City braces for summer jobs cull as new London stock market floats dry up

·3 min read
City braces for summer jobs cull as new London stock market floats dry up

Bankers are bracing themselves for a summer jobs cull as business dries up and financial firms cut back after over-hiring in a race for talent in the last two years.

The market for new stock flotations, buoyant last year, has almost entirely dried up.

Fund managers are suffering massive outflows of cash as people pull money out of the market. Brokers say they can’t even get finance for the most promising new tech firm floats.

While there has been no big job cuts announcements in the City so far, insiders say there is a drip-drip of redundancies and fears of thousands more to follow unless there is a turnaround in markets.

Berenberg has already cut jobs in London and New York. Credit Suisse, Numis, RBC Capital are among those said by City insider to be at least pondering laying people off.

Numis had no comment. Morgan Stanley has insisted it will “keep hiring good people”, taken as code for job cuts in the City.

 (REUTERS)
(REUTERS)

City veteran David Buik of Aquis Exchange said: “Markets cope brilliantly with good and bad news; what they cannot deal with is uncertainty and the City of London currently is experiencing it in spades. IPOs are currently an endangered species. Last year there were about 120. This year you could almost count them on the fingers of two hands.”

During the worst of Covid, the City came into its own, arranging large numbers of finance deals for clients struggling to get through. That period has ended. One headhunter said he thinks there is an unofficial hiring freeze at many firms.

Russ Mould at AJ Bell said: “These things go in cycles. Markets heat up, there is a lot of activity in mergers and acquisitions, new listings and firms go looking for rainmakers who can bring in the deals and the fees. Markets cool down and then those same firms find themselves with a lot of expensive talent and a lot less revenue than hoped. First the bonus pool shrinks, then fingers are crossed for a bit of natural attrition and – if the deal flow remains too much like a trickle for comfort – then the job cuts come next.”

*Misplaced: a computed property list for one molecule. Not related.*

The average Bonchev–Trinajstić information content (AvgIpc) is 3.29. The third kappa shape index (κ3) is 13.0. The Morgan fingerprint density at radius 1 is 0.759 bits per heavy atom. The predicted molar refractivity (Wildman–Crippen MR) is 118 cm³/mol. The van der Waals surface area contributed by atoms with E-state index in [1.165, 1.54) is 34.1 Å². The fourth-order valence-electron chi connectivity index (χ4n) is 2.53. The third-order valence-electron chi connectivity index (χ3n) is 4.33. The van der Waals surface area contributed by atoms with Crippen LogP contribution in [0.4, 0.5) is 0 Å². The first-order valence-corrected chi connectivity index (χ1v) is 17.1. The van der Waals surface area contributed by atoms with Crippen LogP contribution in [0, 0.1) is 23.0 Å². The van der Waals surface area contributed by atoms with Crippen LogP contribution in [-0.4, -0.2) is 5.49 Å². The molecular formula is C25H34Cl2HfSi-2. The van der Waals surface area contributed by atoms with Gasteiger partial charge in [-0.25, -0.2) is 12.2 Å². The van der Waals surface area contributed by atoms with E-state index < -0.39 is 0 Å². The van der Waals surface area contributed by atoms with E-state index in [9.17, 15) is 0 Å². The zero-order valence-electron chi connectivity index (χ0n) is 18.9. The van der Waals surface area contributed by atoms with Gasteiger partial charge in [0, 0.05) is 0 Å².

David McCormack at New York search firm DMC Partners told CNBC that a "street-wide RIF [reduction in force] is coming in July." Banks’ second quarter revenues will be "ugly" added McCormack: "Banks have a serious revenue problem and will be forced to rip out costs.”

 (REUTERS)
(REUTERS)

That suggests bonuses for the year-end will be low, a blow to Chancellor Rishi Sunak since City bonuses are taxable.

Research from Coupa Software  shows 87% of fast-growing UK businesses delaying IPOs due to current market conditions. Several companies have already confirmed that they’re stalling their IPOs, including BrewDog, city law firm Mishcon de Reya, and private equity group CVC. The stagnation in companies floating follows a record breaking 2021 for IPOs in the UK.

The top reasons cited for delaying an IPO are all related to concerns with current market conditions, specifically rising interest rates (31%), supply chain shortages (31%) as well as recent stock market volatility (31%), and rising inflation (23%).

Flotations on the London Stock Exchange raised just £308 million between January and March, compared to £5.6 billion last year, data from EY shows..

UK Finance figures show that there are nearly 500,000 bankers in Britain, the largest chunk of which work in the City. The UK banking sector pays about £40 billion a year in tax to the Exchequer.

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